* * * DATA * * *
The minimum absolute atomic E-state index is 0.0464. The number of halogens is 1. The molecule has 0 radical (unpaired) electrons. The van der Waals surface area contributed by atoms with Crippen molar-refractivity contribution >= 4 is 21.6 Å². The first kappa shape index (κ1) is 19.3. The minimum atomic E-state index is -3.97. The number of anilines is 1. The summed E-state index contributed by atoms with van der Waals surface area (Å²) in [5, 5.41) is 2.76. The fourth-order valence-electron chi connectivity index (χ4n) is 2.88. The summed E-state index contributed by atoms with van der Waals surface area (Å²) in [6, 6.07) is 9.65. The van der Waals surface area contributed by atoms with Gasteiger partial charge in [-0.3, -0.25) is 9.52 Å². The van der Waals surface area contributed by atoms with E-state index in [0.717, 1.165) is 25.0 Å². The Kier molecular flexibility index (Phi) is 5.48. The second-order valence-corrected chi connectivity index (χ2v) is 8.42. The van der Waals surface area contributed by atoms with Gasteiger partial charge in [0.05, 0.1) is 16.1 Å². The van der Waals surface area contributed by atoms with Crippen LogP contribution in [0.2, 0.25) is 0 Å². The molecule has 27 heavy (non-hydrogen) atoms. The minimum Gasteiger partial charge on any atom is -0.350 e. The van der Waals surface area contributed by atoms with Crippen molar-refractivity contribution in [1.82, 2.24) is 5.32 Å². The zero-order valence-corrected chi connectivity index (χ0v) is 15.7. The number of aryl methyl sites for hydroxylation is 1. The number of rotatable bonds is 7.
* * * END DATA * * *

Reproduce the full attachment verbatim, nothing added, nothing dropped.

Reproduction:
The minimum absolute atomic E-state index is 0.0464. The number of halogens is 1. The molecule has 0 radical (unpaired) electrons. The van der Waals surface area contributed by atoms with Crippen molar-refractivity contribution >= 4 is 21.6 Å². The first kappa shape index (κ1) is 19.3. The minimum atomic E-state index is -3.97. The number of anilines is 1. The summed E-state index contributed by atoms with van der Waals surface area (Å²) in [5, 5.41) is 2.76. The fourth-order valence-electron chi connectivity index (χ4n) is 2.88. The summed E-state index contributed by atoms with van der Waals surface area (Å²) in [6, 6.07) is 9.65. The van der Waals surface area contributed by atoms with Gasteiger partial charge in [-0.3, -0.25) is 9.52 Å². The van der Waals surface area contributed by atoms with E-state index in [0.717, 1.165) is 25.0 Å². The Kier molecular flexibility index (Phi) is 5.48. The second-order valence-corrected chi connectivity index (χ2v) is 8.42. The van der Waals surface area contributed by atoms with Gasteiger partial charge in [0.05, 0.1) is 16.1 Å². The van der Waals surface area contributed by atoms with Crippen LogP contribution in [0.2, 0.25) is 0 Å². The molecule has 27 heavy (non-hydrogen) atoms. The minimum Gasteiger partial charge on any atom is -0.350 e. The van der Waals surface area contributed by atoms with Crippen molar-refractivity contribution in [1.82, 2.24) is 5.32 Å². The zero-order valence-corrected chi connectivity index (χ0v) is 15.7. The number of aryl methyl sites for hydroxylation is 1. The number of rotatable bonds is 7.